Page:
might have been contained on the questionnaire and not on the charge. See Wilkerson, 270 F.3d
at 1319 (noting that a charge serves “two significant functions: notice to the employer and
initiation of an EEOC investigation”).
For these reasons, the court readily concludes the intake questionnaire does not operate as
a charge of discrimination. As to the disability discrimination and retaliation claims contained in
Counts Three and Four of the complaint, administrative remedies were not exhausted and those
claims are due to be dismissed.
B. Plaintiff’s Claims under the Family and Medical Leave Act are Untimely
Defendant argues that Plaintiff’s FMLA claims are untimely.
(Doc. #6-1 at 8-9).
Plaintiff concedes this point. The court agrees (indeed, the issue is not a close one) and, for that
reason, Count Five of the complaint is due to be dismissed. (Doc. #15 at 11).
C. Plaintiff’s Claims for Discrimination and Retaliation under the Age
Discrimination in Employment Act are Administratively Barred
Similar to claims filed under the ADA, a plaintiff bringing suit under the ADEA must
exhaust administrative remedies before filing a complaint in federal court. Jones v. Dillard’s,
Inc., 331 F.3d 1259, 1263 (11th Cir. 2003) (ADEA) (file charge within 180 days of
discriminatory act in Alabama federal court); see also Bost, 372 F.3d at 1238 (ADEA). Because
Plaintiff’s charge of discrimination did not mention age or introduce any facts that would lead to
an investigation of age discrimination, and because her intake questionnaire does not operate as
part of her charge, Plaintiff has not exhausted her administrative remedies with respect to Counts
Eight and Nine of the Complaint. Counts Eight and Nine are due to be dismissed.
D. Plaintiff’s Claim for Gender Retaliation under Title VII is Administratively
Count Seven of Plaintiff’s Complaint alleges gender retaliation in violation of Title VII.
(Compl., ¶¶ 109-24). Specifically, Plaintiff alleges that the Store Manager advised her that she
“wasn’t going to make it” and asked her about her personal life.1 (Compl., ¶¶ 114-19). In her
To be clear, the Complaint asserts no claim that Plaintiff suffered gender-based retaliation after the time she filed
her EEOC charge. Were there such an allegation of opposition or participation, the claim may not be
administratively barred. See Baker v. Buckeye Cellulose Corp., 856 F.2d 167, 169 (11th Cir. 1988) (when a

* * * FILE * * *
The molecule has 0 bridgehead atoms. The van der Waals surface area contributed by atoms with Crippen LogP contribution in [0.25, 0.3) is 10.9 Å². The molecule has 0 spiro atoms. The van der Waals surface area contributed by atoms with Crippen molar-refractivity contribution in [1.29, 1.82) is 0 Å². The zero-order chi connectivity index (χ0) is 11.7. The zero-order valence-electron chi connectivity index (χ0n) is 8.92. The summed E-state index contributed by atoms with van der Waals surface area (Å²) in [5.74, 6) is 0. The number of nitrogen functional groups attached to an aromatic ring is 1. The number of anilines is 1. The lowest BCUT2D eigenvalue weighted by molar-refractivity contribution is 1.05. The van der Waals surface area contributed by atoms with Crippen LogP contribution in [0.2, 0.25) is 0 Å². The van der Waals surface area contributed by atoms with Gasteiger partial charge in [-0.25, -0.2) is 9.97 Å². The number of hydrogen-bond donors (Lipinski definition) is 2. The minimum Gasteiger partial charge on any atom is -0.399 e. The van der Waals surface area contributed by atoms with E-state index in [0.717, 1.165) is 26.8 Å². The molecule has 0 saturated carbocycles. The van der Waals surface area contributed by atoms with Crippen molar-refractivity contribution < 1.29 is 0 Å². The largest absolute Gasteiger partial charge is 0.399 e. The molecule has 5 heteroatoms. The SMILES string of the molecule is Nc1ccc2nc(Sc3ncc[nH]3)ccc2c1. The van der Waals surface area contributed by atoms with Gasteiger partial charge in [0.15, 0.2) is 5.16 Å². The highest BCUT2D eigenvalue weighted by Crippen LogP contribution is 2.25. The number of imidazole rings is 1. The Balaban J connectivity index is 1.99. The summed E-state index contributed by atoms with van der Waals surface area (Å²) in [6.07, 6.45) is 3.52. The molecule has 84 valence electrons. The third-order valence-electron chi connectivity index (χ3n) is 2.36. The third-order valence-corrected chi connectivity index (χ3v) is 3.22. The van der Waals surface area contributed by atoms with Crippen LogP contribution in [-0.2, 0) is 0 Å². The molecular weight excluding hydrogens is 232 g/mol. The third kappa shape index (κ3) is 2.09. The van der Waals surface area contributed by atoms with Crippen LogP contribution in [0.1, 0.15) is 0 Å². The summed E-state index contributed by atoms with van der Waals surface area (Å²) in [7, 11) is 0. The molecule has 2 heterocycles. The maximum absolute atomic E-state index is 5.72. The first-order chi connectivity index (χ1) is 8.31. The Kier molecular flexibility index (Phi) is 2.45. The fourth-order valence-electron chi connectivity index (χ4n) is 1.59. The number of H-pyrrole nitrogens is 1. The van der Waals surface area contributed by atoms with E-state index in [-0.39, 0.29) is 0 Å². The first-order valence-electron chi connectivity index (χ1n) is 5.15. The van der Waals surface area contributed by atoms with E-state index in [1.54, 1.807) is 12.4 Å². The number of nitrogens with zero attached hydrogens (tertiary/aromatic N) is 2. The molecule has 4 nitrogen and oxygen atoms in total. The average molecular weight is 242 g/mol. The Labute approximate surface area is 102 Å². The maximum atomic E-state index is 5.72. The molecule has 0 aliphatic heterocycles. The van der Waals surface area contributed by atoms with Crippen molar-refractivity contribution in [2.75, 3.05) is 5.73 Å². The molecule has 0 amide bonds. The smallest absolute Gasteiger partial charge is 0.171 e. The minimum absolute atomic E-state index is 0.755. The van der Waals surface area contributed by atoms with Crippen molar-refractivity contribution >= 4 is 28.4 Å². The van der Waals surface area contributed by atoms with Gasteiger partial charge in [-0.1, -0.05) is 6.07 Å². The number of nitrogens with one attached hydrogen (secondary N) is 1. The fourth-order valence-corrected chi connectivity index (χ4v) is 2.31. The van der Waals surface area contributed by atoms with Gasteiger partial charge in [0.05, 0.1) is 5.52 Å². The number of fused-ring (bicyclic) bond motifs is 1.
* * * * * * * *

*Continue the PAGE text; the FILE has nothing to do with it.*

retaliation claim is based on adverse actions taken against the employee after the initial EEOC charge is filed, it can
be said that the retaliation claim grows out of a properly filed employment discrimination charge, and it is not
necessary for a plaintiff to file a second charge specifically alleging that retaliation). The allegations in this case do
not implicate Baker.
EEOC charge, however, Plaintiff did not check the “retaliation” box. (Compl., Exh. A). The
factual particulars of the charge focus on Plaintiff’s termination for alleged “gross misconduct
for failing to perform an audit in May 2016.” (Doc. #1-2). Defendant contends that this charge
failed to put the company on notice of a retaliation claim, and thus failed to give the company the
opportunity to investigate and respond.2 (Doc. #6-1 at 8). Plaintiff counters that the gender
retaliation claim could reasonably be expected to grow out of the original charge of gender
discrimination. (Doc. #15 at 9).
Plaintiff’s judicial complaint is limited by the scope of the EEOC investigation that can
reasonably be expected to grow out of the charge, but “the scope of an EEOC complaint should
not be strictly interpreted.” Gregory¸ 355 F.3d at 1280. Here, as in Gregory, the ultimate act
about which Plaintiff complains is her termination. (Doc. #1-1). However, unlike in Gregory,
here, Plaintiff’s factual particulars give no indication that retaliation might be an issue. Instead,
Plaintiff compares her race and gender to another employee, and makes no mention of
complaining to superiors about gender-based comments. (See Doc. #1-1). She does not mention
any protected activity (either participation or otherwise) that could support a claim of retaliation.
See Hilleman v. Univ. of Central Fl., No. 04-15153, 2006 WL 122430, at *2 (11th Cir. Jan. 18,
2006); see also Pierre v. Park Hotels & Resort, 2017 WL 4408972 at *3 (S.D. Fla. Oct. 4, 2017)
(holding that where plaintiff failed to check the retaliation box, her claim could nevertheless
stand because her charge of discrimination referred to several oral and written communications
with employer regarding the denial of religious accommodation).
Because Plaintiff’s race and sex discrimination complaints contained in her charge do not
suggest that she might have suffered retaliation, the EEOC would not have reasonably uncovered
evidence of retaliation.
Gregory, 355 F.3d at 1280. Plaintiff’s retaliation claim does not
Similarly, the EEOC would not have had the opportunity to investigate this aspect of the charge.
“amplify, clarify, or more clearly focus the allegations in the EEOC charge,” but instead
constitutes a new allegation of discrimination.
Plaintiff did not exhaust her administrative
remedies regarding this claim. Count Seven of the Complaint is due to be dismissed.
For the reasons asserted herein, Defendant Wal-Mart Stores East, LP’s Partial Motion to
Dismiss (Doc. #6) is GRANTED. Counts Three, Four, Five, Seven, Eight, and Nine of the
complaint are due to be dismissed. A separate order will be entered.
DONE and ORDERED this October 16, 2017.
R. DAVID PROCTOR
UNITED STATES DISTRICT JUDGE